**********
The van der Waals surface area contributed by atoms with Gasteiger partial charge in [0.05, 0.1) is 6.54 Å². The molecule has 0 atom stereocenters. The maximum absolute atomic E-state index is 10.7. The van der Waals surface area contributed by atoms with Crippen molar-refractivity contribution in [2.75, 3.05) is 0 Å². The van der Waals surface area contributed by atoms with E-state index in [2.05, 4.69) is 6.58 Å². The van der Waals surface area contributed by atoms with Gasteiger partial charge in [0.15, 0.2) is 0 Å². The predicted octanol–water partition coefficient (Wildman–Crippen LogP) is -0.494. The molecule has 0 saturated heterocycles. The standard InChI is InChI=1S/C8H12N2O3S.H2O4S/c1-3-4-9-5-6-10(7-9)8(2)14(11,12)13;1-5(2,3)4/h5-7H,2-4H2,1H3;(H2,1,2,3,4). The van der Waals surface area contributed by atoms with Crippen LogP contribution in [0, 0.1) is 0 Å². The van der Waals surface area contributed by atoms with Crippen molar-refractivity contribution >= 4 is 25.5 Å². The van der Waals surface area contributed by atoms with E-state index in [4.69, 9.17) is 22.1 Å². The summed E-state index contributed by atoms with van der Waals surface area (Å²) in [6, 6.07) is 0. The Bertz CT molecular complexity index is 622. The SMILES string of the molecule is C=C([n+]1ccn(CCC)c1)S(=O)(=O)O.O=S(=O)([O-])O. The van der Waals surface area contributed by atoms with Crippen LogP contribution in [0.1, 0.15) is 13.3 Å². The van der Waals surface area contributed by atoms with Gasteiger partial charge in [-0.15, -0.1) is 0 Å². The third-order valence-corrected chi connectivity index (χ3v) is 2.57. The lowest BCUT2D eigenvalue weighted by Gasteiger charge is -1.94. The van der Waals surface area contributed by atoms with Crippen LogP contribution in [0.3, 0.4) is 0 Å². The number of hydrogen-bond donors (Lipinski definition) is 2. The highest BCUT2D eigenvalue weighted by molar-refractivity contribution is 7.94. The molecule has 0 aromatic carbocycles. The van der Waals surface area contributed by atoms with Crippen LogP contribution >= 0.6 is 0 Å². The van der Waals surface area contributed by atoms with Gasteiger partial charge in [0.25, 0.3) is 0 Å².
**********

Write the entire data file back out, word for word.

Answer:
The van der Waals surface area contributed by atoms with Gasteiger partial charge in [0.05, 0.1) is 6.54 Å². The molecule has 0 atom stereocenters. The maximum absolute atomic E-state index is 10.7. The van der Waals surface area contributed by atoms with Crippen molar-refractivity contribution in [2.75, 3.05) is 0 Å². The van der Waals surface area contributed by atoms with E-state index in [2.05, 4.69) is 6.58 Å². The van der Waals surface area contributed by atoms with Gasteiger partial charge in [0.15, 0.2) is 0 Å². The predicted octanol–water partition coefficient (Wildman–Crippen LogP) is -0.494. The molecule has 0 saturated heterocycles. The standard InChI is InChI=1S/C8H12N2O3S.H2O4S/c1-3-4-9-5-6-10(7-9)8(2)14(11,12)13;1-5(2,3)4/h5-7H,2-4H2,1H3;(H2,1,2,3,4). The van der Waals surface area contributed by atoms with Crippen LogP contribution in [0, 0.1) is 0 Å². The van der Waals surface area contributed by atoms with Crippen molar-refractivity contribution >= 4 is 25.5 Å². The van der Waals surface area contributed by atoms with E-state index in [4.69, 9.17) is 22.1 Å². The summed E-state index contributed by atoms with van der Waals surface area (Å²) in [6, 6.07) is 0. The Bertz CT molecular complexity index is 622. The SMILES string of the molecule is C=C([n+]1ccn(CCC)c1)S(=O)(=O)O.O=S(=O)([O-])O. The van der Waals surface area contributed by atoms with Crippen LogP contribution in [0.1, 0.15) is 13.3 Å². The van der Waals surface area contributed by atoms with Gasteiger partial charge in [-0.15, -0.1) is 0 Å². The third-order valence-corrected chi connectivity index (χ3v) is 2.57. The lowest BCUT2D eigenvalue weighted by Gasteiger charge is -1.94. The van der Waals surface area contributed by atoms with Crippen LogP contribution in [0.3, 0.4) is 0 Å². The number of hydrogen-bond donors (Lipinski definition) is 2. The highest BCUT2D eigenvalue weighted by molar-refractivity contribution is 7.94. The molecule has 0 aromatic carbocycles. The van der Waals surface area contributed by atoms with Crippen LogP contribution >= 0.6 is 0 Å². The van der Waals surface area contributed by atoms with Gasteiger partial charge in [0.25, 0.3) is 0 Å².